Inspiration can come from all different types of places. As runners, we have so many potential inspirations from family and friends to athletes with moving stories. One area of inspiration can be watching movies or documentaries and reading books about running events or other runners’ achievements.
Just like anything else, we all have our favorites, but the following are some of the movies and books that either inspired my running or I just enjoyed watching or reading:
Boston – This documentary is about the history of the Boston marathon, up to and including the horrific 2013 bombing and the completion of the 2014 race. It includes several interviews with past winners/competitors and also has footage of old races. All of these things help to show why this race stands alone as the most prestigious road race in the world.
Up until the last couple of years, running the Boston Marathon wasn’t a goal of mine because it always seemed mythical to me, something that I shouldn’t even be thinking about because of the difficult qualifying standards. But after seeing this documentary, I’m more inspired than ever to give it a shot!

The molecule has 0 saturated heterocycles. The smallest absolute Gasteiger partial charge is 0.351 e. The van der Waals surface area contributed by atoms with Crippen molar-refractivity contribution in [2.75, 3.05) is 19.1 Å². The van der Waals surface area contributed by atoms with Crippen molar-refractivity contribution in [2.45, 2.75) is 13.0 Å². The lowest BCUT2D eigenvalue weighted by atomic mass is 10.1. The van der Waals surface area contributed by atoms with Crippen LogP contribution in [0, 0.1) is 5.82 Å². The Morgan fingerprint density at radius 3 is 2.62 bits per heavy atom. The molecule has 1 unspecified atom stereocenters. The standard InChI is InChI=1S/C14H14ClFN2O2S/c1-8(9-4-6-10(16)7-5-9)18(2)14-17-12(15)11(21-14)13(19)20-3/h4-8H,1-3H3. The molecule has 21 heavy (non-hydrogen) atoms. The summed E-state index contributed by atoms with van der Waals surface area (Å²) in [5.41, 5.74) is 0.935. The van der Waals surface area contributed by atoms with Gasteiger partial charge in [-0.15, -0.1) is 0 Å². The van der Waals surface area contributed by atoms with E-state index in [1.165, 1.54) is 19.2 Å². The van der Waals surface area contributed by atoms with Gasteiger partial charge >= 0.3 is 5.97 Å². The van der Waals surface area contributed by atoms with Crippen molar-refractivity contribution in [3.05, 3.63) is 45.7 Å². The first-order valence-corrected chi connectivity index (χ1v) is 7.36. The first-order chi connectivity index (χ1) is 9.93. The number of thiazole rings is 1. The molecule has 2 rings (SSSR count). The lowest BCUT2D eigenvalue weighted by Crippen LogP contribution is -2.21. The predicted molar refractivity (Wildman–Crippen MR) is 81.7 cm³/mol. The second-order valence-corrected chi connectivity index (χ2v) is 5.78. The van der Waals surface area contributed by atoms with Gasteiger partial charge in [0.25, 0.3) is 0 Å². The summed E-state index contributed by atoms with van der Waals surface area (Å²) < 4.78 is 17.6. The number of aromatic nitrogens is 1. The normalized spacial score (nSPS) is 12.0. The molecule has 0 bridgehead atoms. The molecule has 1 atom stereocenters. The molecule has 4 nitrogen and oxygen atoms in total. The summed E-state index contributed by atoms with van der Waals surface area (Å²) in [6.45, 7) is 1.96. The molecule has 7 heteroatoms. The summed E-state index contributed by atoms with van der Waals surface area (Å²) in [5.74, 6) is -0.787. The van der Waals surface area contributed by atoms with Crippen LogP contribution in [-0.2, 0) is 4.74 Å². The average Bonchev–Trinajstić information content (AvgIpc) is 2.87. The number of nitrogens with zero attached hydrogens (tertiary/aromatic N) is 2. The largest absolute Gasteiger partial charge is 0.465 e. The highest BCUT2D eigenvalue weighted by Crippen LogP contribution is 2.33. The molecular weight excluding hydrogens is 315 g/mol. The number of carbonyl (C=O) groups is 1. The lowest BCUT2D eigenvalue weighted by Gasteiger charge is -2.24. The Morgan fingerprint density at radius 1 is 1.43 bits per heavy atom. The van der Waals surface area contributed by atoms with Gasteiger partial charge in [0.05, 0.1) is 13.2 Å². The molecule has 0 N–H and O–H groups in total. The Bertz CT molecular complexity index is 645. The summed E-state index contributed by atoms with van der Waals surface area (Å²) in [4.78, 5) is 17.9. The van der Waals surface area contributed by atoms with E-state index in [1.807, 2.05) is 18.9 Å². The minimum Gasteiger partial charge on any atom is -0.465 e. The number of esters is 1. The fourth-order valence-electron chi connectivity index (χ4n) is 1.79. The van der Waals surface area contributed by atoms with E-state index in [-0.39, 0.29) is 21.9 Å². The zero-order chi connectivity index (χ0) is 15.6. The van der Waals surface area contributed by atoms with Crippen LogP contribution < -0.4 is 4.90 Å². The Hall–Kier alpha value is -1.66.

The Spirit of the Marathon – This documentary is all about the build up to and the actual running of the Chicago marathon. It follows six runners as they prepare for the race and what I really enjoyed about it is that the featured runners are at different levels of experience from first-timers to veterans, so it offers many different perspectives. Finally, it captures the true feeling of a big city marathon and everything that comes with it! There’s also a sequel called The Spirit of the Marathon II, which is very similar but follows several runners’ preparation and completion of the Rome Marathon.
Having completed 7 marathons myself, I can say that it is a life-changing experience. Both of these documentaries reminded me of this and made me look forward to the next time I can complete a marathon. If you are considering a marathon or preparing for one, I’d highly recommend one or both of these documentaries!